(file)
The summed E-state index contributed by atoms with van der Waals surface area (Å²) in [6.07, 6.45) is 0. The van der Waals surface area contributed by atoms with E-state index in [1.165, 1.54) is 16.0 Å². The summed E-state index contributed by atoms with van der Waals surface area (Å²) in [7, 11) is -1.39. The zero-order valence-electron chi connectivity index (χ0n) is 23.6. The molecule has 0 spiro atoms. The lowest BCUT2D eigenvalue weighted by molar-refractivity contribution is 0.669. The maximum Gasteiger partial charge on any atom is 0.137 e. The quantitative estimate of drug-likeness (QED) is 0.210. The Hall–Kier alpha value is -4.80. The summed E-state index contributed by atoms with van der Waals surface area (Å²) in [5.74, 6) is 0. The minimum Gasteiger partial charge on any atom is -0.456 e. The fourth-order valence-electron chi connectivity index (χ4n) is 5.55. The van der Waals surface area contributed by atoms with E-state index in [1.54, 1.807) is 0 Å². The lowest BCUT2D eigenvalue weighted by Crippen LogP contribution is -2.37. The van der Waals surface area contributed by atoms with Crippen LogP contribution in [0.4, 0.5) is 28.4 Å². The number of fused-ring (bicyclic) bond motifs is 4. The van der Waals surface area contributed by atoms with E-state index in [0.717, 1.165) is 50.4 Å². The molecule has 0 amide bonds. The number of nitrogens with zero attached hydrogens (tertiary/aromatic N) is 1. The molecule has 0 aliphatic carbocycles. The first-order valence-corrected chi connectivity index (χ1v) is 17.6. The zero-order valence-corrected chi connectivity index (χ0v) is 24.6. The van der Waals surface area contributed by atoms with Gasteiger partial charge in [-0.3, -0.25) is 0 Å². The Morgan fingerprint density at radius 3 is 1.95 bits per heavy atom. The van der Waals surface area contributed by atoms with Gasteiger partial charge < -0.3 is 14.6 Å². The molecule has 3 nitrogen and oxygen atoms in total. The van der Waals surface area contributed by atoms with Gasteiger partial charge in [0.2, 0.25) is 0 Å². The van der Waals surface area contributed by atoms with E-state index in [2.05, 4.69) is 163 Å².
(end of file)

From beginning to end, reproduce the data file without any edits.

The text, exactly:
The summed E-state index contributed by atoms with van der Waals surface area (Å²) in [6.07, 6.45) is 0. The van der Waals surface area contributed by atoms with E-state index in [1.165, 1.54) is 16.0 Å². The summed E-state index contributed by atoms with van der Waals surface area (Å²) in [7, 11) is -1.39. The zero-order valence-electron chi connectivity index (χ0n) is 23.6. The molecule has 0 spiro atoms. The lowest BCUT2D eigenvalue weighted by molar-refractivity contribution is 0.669. The maximum Gasteiger partial charge on any atom is 0.137 e. The quantitative estimate of drug-likeness (QED) is 0.210. The Hall–Kier alpha value is -4.80. The summed E-state index contributed by atoms with van der Waals surface area (Å²) in [5.74, 6) is 0. The minimum Gasteiger partial charge on any atom is -0.456 e. The fourth-order valence-electron chi connectivity index (χ4n) is 5.55. The van der Waals surface area contributed by atoms with E-state index in [1.54, 1.807) is 0 Å². The lowest BCUT2D eigenvalue weighted by Crippen LogP contribution is -2.37. The van der Waals surface area contributed by atoms with Crippen LogP contribution in [0.4, 0.5) is 28.4 Å². The number of fused-ring (bicyclic) bond motifs is 4. The van der Waals surface area contributed by atoms with E-state index in [0.717, 1.165) is 50.4 Å². The molecule has 0 amide bonds. The number of nitrogens with zero attached hydrogens (tertiary/aromatic N) is 1. The molecule has 0 aliphatic carbocycles. The first-order valence-corrected chi connectivity index (χ1v) is 17.6. The zero-order valence-corrected chi connectivity index (χ0v) is 24.6. The van der Waals surface area contributed by atoms with Gasteiger partial charge in [-0.3, -0.25) is 0 Å². The Morgan fingerprint density at radius 3 is 1.95 bits per heavy atom. The van der Waals surface area contributed by atoms with Gasteiger partial charge < -0.3 is 14.6 Å². The molecule has 3 nitrogen and oxygen atoms in total. The van der Waals surface area contributed by atoms with Gasteiger partial charge in [0.2, 0.25) is 0 Å². The van der Waals surface area contributed by atoms with E-state index in [2.05, 4.69) is 163 Å².